Monday, 11 June 2012

The Challenges Of Photo-Realism

Glamourpuss #25 (May 2012)
Art by Dave Sim
DAVE SIM:
(From Cerebus TV Episode #103, 30 March 2012)
The pretty girl is the archetypal challenge in photo-realism. She's made up of tiny, precise, parabolic curves. Whether you're tracing her or creating her, if every line isn't exactly where it needs to be, she isn't a pretty girl. I have plenty of time to write the gags in Glamourpuss. A single figure and face, depending on the complexity and detail, can take several hours to tight-pencil and ink. Add-in trying to try to achieve an actual physical likeness in the case of Kyla, yeah, there's plenty of time for writing and re-writing that page’s dialogue.

I always start with the clothes. Women's fashions are, not surprisingly, like a pretty girl's face - intricate, precise and finely detailed. Everything has to be in the right spot, but it has to appear casual, as if the folds and billows just, y’know, landed that way, instead of being the result of a designer’s life-time of expertise of how a given fabric will behave, where the seams have to go to create a specific visual effect. Translating that effect involves the same sensibility - black blobs, slashes, darts and brush-strokes that look causal but have to be very specific black blobs, slashes, darts and brush-strokes. Same thing with the density. I have to look at the fabric in the photo - in this case, remember what it looked like in person – and then match that relative density with a specific density of pen-line, in this case a slightly broken-in (as opposed to brand new) Gillott #303, and then retain that density over hundreds of hand-drawn parallel lines.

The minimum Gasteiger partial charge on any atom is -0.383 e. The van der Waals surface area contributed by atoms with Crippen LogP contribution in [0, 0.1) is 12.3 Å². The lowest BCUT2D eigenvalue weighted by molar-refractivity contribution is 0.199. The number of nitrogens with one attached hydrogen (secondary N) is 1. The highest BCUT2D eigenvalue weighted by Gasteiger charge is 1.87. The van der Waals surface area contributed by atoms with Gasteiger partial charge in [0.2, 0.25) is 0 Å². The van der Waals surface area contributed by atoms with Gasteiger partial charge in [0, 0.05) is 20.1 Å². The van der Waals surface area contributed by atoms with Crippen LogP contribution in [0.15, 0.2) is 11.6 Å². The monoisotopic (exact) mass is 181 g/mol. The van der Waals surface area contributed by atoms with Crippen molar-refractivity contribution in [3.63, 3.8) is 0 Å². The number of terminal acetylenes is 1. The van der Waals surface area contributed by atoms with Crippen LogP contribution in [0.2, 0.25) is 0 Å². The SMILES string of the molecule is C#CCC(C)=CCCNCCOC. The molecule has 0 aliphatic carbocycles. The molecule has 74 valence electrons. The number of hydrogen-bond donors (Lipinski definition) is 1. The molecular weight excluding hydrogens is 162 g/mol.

Same deal with the hair. It's meant to appear casual, but it's a lot of work. This photo was shot outside, so odds are it isn't going to be a 100% of what Kyla intended. A stray breeze can knock a woman's 'do 10% out of whack. My job is to use a Winsor Newton Series 7 brush and a Hunt #102 pen-nib to get it back to a 100% of what I think Kyla started with.

And then there's the really finicky-detail. "Er, how would Al Williamson have rendered these?" "One at a time, Dave. Exactly the way you're gonna do it. One at a time."

By the time I'm inking in the little folds of the dress between the tiny perfect parabolic curves of Kyla's left-hand, I'm going, "Okay, that's Kyla done, now for Zootanapuss", I starting to wonder "Maybe there's something else I could be doing for a living that's a little easier in my mid-fifties."

No comments: